| PARIS, June 1
PARIS, June 1 Three shareholder activist groups
have asked the French market regulator to investigate
Renault-Nissan boss Carlos Ghosn's potential
conflicts of interest and possible breaches of governance by the
Proxinvest, which advises investors how to vote on corporate
governance issues, and U.S. activist CtW, put their case for a
Renault-Nissan review in a 24-page letter to the French AMF
The Renault-Nissan move comes at a sensitive time for Ghosn,
63, whose pay package was rejected by shareholders in 2016 and
faces a new vote at a June 15 annual general meeting.
The letter, also signed by RAIR, an association of French
pension fund trustees, details claims that Renault failed to
inform shareholders adequately about a transfer of
decision-making powers to its Renault-Nissan BV (RNBV) joint
venture, or to respect the procedure for their renewal in 2012
for 10 years.
It also points to potential conflicts of interest arising
from Ghosn's various roles. He is chairman and chief executive
of Renault as well as chairman of both Mitsubishi and Nissan,
where he also served as CEO until earlier this year.
"We believe an investigation is urgently needed to uphold
the rights of Renault shareholders," CtW Investment Group
Executive Director Dieter Waizenegger said.
CtW, a branch of the U.S. union federation Change to Win,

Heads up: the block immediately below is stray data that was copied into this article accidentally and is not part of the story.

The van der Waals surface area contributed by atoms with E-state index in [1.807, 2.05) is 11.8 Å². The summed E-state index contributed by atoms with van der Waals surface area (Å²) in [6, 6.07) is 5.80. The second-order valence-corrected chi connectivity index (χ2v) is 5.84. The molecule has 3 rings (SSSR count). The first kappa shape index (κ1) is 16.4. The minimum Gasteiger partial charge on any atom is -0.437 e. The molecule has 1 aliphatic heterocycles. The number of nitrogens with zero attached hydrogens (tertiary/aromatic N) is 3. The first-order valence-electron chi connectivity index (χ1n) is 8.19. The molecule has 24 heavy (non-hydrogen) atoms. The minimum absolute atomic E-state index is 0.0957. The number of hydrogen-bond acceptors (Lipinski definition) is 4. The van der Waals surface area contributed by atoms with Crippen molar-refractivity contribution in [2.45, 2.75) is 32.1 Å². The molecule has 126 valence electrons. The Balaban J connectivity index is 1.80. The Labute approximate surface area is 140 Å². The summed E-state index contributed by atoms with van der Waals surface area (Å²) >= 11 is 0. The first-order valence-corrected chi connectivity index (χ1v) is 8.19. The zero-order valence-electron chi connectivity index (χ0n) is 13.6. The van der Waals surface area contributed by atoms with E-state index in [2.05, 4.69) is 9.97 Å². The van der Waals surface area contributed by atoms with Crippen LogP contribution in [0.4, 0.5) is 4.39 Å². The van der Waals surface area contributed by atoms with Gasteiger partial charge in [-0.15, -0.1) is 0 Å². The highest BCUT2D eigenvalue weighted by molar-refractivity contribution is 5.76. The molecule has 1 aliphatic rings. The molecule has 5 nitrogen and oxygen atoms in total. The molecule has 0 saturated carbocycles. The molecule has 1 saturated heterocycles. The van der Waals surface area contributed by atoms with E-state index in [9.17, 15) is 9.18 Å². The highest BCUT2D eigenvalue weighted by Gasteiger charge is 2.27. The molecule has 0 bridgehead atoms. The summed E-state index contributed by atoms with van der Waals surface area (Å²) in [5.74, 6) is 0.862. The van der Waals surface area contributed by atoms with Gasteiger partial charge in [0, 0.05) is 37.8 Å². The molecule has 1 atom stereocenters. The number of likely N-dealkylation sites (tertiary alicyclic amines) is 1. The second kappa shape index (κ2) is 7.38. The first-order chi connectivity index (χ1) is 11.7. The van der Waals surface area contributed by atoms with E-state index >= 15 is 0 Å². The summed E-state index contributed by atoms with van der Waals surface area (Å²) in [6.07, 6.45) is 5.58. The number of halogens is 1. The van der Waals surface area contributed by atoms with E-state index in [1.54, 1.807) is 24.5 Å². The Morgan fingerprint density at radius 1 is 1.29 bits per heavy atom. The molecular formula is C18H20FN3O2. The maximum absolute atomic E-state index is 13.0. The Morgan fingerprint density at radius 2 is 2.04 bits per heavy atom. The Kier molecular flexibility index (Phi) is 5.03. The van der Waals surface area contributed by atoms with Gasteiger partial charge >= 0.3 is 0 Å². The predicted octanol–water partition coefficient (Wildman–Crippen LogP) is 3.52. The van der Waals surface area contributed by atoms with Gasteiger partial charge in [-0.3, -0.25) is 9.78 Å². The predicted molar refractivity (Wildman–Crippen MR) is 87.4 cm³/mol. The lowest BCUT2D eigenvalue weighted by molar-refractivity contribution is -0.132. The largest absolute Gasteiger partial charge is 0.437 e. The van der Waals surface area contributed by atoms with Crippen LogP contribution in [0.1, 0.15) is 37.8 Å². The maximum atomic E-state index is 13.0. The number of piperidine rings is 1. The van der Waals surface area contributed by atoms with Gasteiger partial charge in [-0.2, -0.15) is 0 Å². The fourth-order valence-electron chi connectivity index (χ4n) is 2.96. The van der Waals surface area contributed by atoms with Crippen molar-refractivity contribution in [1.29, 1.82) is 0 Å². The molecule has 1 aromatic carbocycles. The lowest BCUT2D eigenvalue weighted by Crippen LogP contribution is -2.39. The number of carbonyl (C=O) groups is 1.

has been influential in pressing Tesla boss Elon Musk
to add independent directors.
The AMF said it had no immediate comment on the letter. A
Renault spokesman could not be reached for comment.
The letter said a creeping transfer of power to the
Dutch-listed RNBV venture has been taking place since 2002
without "adequate governance mechanisms or protections for
Renault shareholders" or any new regulatory scrutiny.
The conflict of interest allegations partly echo criticisms
levelled against Ghosn by the previous French government during
his 2015 power struggle with then finance minister Emmanuel
Macron - who was elected French president last month.
The French state, Renault's biggest shareholder with nearly
20 percent, had indicated before the elections it would probably
vote against Ghosn's pay from Renault and Nissan, which came to
a combined 15.6 million euros ($17.5 million) last year.
($1 = 0.8915 euros)
(Editing by David Clarke)